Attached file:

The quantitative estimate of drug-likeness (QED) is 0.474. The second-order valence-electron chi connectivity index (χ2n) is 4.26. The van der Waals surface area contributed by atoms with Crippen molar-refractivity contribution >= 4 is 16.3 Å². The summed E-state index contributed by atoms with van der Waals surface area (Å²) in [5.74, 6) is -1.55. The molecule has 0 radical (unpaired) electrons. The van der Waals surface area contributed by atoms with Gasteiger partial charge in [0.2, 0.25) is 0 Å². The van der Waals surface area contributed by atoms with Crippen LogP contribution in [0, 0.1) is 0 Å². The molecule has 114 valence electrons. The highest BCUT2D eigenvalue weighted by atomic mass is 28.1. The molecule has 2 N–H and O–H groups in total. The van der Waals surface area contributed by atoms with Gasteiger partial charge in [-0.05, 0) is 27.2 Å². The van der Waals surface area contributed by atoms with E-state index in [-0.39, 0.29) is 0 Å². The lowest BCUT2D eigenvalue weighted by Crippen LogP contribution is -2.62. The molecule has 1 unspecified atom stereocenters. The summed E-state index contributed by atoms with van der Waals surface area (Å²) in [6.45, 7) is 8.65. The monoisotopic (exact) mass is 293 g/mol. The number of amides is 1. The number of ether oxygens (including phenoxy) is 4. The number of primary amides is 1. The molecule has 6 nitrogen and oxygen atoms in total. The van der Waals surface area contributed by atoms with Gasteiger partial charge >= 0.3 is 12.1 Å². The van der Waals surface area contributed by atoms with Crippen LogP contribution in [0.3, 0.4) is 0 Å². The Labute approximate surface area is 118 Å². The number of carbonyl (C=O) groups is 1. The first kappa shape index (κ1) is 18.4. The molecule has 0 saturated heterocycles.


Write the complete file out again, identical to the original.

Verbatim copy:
The quantitative estimate of drug-likeness (QED) is 0.474. The second-order valence-electron chi connectivity index (χ2n) is 4.26. The van der Waals surface area contributed by atoms with Crippen molar-refractivity contribution >= 4 is 16.3 Å². The summed E-state index contributed by atoms with van der Waals surface area (Å²) in [5.74, 6) is -1.55. The molecule has 0 radical (unpaired) electrons. The van der Waals surface area contributed by atoms with Gasteiger partial charge in [0.2, 0.25) is 0 Å². The van der Waals surface area contributed by atoms with Crippen LogP contribution in [0, 0.1) is 0 Å². The molecule has 114 valence electrons. The highest BCUT2D eigenvalue weighted by atomic mass is 28.1. The molecule has 2 N–H and O–H groups in total. The van der Waals surface area contributed by atoms with Gasteiger partial charge in [-0.05, 0) is 27.2 Å². The van der Waals surface area contributed by atoms with E-state index in [-0.39, 0.29) is 0 Å². The lowest BCUT2D eigenvalue weighted by Crippen LogP contribution is -2.62. The molecule has 1 unspecified atom stereocenters. The summed E-state index contributed by atoms with van der Waals surface area (Å²) in [6.45, 7) is 8.65. The monoisotopic (exact) mass is 293 g/mol. The number of amides is 1. The number of ether oxygens (including phenoxy) is 4. The number of primary amides is 1. The molecule has 6 nitrogen and oxygen atoms in total. The van der Waals surface area contributed by atoms with Gasteiger partial charge >= 0.3 is 12.1 Å². The van der Waals surface area contributed by atoms with Crippen LogP contribution in [0.3, 0.4) is 0 Å². The Labute approximate surface area is 118 Å². The number of carbonyl (C=O) groups is 1. The first kappa shape index (κ1) is 18.4. The molecule has 0 saturated heterocycles.